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Throwback Thursday. Maxwell Museum Exhibitions: The Maya Image in the Western World

The Maya Image in the Western World

The Maya Image in the Western World (detail of Tikalmural by Carlos Vierra, 1915)

Maxwell History

In the nearly 50 years since the Maxwell Museum of Anthropology has been in its present location, the Museum has hosted approximately 150 temporary exhibitions. Here, we look back at some of them.

The years 1986 and 1987 saw a trifecta of Maya related happenings in Albuquerque. On November 16, the Albuquerque Museum open the traveling exhibition “Maya—Treasures of an Ancient Civilization” featuring 270 artistic masterpieces of the ancient Maya.  Five days later, the UNM Art Museum and Maxwell Museum simultaneously opened “The Maya Image in the Western World,” examining how western colonizers, adventurers, archaeologists, and scholars, have variously demonized, romanticized, studied, and interpreted ancient Mayan monuments, landscapes, and cultures.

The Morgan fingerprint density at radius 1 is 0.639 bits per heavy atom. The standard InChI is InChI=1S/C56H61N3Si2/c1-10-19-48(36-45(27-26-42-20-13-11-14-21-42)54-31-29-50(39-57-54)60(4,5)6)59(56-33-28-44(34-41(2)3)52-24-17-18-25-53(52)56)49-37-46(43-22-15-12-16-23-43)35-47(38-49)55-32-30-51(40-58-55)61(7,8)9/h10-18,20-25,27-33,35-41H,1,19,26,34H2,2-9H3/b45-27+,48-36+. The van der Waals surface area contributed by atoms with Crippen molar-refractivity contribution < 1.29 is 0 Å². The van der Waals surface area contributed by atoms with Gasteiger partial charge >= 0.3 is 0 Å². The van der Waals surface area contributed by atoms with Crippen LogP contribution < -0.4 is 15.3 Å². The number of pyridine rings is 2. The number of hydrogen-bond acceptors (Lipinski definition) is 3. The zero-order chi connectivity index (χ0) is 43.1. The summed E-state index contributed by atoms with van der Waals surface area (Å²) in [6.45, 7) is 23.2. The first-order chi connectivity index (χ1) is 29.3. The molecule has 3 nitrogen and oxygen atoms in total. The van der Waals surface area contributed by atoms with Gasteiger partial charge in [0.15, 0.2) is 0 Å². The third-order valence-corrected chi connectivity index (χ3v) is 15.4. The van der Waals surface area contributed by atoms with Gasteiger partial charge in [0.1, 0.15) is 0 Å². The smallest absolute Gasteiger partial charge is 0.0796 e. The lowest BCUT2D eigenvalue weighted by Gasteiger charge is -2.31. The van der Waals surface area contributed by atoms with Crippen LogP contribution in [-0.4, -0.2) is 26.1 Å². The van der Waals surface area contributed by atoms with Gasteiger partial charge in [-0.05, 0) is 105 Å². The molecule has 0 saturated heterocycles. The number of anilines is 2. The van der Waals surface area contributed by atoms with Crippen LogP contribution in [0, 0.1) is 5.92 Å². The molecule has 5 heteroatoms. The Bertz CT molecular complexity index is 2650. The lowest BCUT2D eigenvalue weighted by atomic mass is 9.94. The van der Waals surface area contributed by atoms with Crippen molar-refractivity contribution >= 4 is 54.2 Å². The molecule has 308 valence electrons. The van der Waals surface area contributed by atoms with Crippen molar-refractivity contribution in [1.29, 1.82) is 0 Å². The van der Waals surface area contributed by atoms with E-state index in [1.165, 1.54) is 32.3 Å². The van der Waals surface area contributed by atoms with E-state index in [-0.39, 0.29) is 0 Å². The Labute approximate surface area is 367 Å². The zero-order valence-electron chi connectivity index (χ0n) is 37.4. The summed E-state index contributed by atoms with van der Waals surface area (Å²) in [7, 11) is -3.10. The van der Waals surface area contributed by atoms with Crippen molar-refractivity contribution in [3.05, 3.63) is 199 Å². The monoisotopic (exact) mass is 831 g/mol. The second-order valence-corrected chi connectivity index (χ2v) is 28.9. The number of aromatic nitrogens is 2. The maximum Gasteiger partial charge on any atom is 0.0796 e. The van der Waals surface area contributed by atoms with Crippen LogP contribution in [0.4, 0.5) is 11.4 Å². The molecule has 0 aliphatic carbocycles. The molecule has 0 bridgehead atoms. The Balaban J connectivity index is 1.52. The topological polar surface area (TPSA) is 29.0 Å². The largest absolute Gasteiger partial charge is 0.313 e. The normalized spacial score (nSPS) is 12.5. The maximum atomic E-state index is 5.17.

The UNM Art Museum exhibition featured paintings, drawings, prints and photographs by European, North American and Latin American artists, while the Maxwell’s exhibition explored changing intellectual approaches to Mayan studies from the late 19th to late 20th century t. Guest curator UNM Associate Professor of Anthropology Peter Harrison organized the exhibition, which was divided into four chronological sections. The first examined romantic images of the Mayas as conveyed in 19th century literary works and travelers’ accounts. The second traced the beginnings of systematic archaeological research in the late 19th and early 20th centuries. The third section examined the formalization of Mayan archaeological research and the broadening of research questions from the 1920s-1950s. And the fourth and final section focused on (then) contemporary research on the Maya, including the increasing inclusion of Indigenous perspectives, the decipherment of Mayan hieroglyphic writing, and how new photographic and imaging techniques were revealing  previously undetected sites and archaeological landscapes.  The two UNM exhibitions featured the massive 4 x 14 foot murals painted by Santa Fe artist Carlos Vierra: of Tikal (at the Maxwell) and Palenque (UNMAM) for the 1915-1917 Panama-Californian Exposition in San Diego (borrowed from the San Diego Museum of Us—formerly, Museum of Man). The exhibition was funded by grants from the National Endowment for the Humanities, The Maxwell Museum Association, and Mrs. Ethel Jane Bunting.